About the Project
A nondescript ‘60’s co-op and galley kitchen were reimagined into a pre-war era gem by adding architectural details: paneling, coffers, and moldings. Widening the opening created an open vista. Upper panes of glass on the wall cabinets echo the apartment’s transoms and unite the two sections that are interrupted by the paneled structural column. To compensate for the shorter wall, storage is optimized with plentiful pullouts, dividers, and specialized organizers. The “dead end” under the window was eliminated by continuing cabinetry and countertop materials around the room.
Countertop wall cabinets create a hutch in full view of the dining room. With dark gray paint, corner posts and furniture base molding, the peninsula reads like an island and bridges the two areas. Quartz countertops sport “lightning bolt” veins for pattern. Sophisticated on-trend brushed brass was employed on the cabinet pulls and knobs, faucet, sconces, and pendants. A gamechanger was extending the footprint of the kitchen into the hallway with two tall cabinets. One is allocated for cleaning supplies, bulk items, recycling, and the vacuum. The other conceals a built-in wine rack; glassware and bar items; a docking drawer for charging devices; and a Penda-flex rack for files. An absolutely stunning metamorphosis.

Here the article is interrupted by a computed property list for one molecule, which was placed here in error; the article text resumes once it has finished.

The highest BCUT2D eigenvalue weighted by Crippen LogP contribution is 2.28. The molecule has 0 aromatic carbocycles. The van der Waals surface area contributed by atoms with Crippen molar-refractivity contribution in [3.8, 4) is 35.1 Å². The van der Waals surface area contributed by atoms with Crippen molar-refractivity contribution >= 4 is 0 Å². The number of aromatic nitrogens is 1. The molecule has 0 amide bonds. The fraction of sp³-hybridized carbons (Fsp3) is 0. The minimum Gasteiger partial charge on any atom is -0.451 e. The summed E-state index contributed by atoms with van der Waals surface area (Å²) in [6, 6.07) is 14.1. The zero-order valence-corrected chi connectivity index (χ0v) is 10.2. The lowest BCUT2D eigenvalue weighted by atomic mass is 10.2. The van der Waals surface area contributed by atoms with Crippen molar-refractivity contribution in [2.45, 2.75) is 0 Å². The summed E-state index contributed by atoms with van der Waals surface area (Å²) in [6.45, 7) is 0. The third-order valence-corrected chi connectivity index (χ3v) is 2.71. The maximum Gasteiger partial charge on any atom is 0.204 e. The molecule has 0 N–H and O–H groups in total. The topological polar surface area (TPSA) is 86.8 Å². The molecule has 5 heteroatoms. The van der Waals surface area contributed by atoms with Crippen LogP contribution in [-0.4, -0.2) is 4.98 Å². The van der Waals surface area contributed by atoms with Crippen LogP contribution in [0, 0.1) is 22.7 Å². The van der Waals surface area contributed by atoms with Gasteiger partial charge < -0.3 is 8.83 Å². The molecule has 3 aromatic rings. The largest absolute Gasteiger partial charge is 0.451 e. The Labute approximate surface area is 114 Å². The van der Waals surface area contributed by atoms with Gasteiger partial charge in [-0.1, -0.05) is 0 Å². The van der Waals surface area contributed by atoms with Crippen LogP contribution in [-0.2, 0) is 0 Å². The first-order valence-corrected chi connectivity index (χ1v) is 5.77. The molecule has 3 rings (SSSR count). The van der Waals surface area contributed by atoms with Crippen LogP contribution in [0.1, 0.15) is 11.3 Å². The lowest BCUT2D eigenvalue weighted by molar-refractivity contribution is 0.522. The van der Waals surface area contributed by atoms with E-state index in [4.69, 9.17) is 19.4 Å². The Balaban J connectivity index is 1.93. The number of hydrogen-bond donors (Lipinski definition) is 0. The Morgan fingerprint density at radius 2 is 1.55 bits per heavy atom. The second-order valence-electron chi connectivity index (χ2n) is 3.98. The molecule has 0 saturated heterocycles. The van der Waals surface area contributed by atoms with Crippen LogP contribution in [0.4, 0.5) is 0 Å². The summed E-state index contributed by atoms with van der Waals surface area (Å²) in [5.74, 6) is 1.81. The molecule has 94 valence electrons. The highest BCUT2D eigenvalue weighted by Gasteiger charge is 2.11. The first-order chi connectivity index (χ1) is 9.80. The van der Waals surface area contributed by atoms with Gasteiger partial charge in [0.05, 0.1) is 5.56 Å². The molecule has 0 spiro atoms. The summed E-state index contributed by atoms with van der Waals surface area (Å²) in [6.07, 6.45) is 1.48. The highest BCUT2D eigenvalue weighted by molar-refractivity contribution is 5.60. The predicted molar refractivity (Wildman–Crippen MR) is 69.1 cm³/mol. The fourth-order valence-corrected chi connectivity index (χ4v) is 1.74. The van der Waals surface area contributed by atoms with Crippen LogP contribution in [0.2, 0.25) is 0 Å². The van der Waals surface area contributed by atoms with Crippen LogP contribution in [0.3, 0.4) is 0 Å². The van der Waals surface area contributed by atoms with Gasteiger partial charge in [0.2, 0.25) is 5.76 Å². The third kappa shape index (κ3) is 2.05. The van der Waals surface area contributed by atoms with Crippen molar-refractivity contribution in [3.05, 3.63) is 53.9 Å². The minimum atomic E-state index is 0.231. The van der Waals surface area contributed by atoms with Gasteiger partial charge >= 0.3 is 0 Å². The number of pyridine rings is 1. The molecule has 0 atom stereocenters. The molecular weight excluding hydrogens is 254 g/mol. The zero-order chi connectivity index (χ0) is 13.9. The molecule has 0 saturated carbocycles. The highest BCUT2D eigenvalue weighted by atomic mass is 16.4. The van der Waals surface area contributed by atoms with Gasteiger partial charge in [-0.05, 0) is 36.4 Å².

For before shots view our blog, Two Heads Are better Than One.
The project was done in collaboration with Patrick James Hamilton Designs. Photography by John Bessler.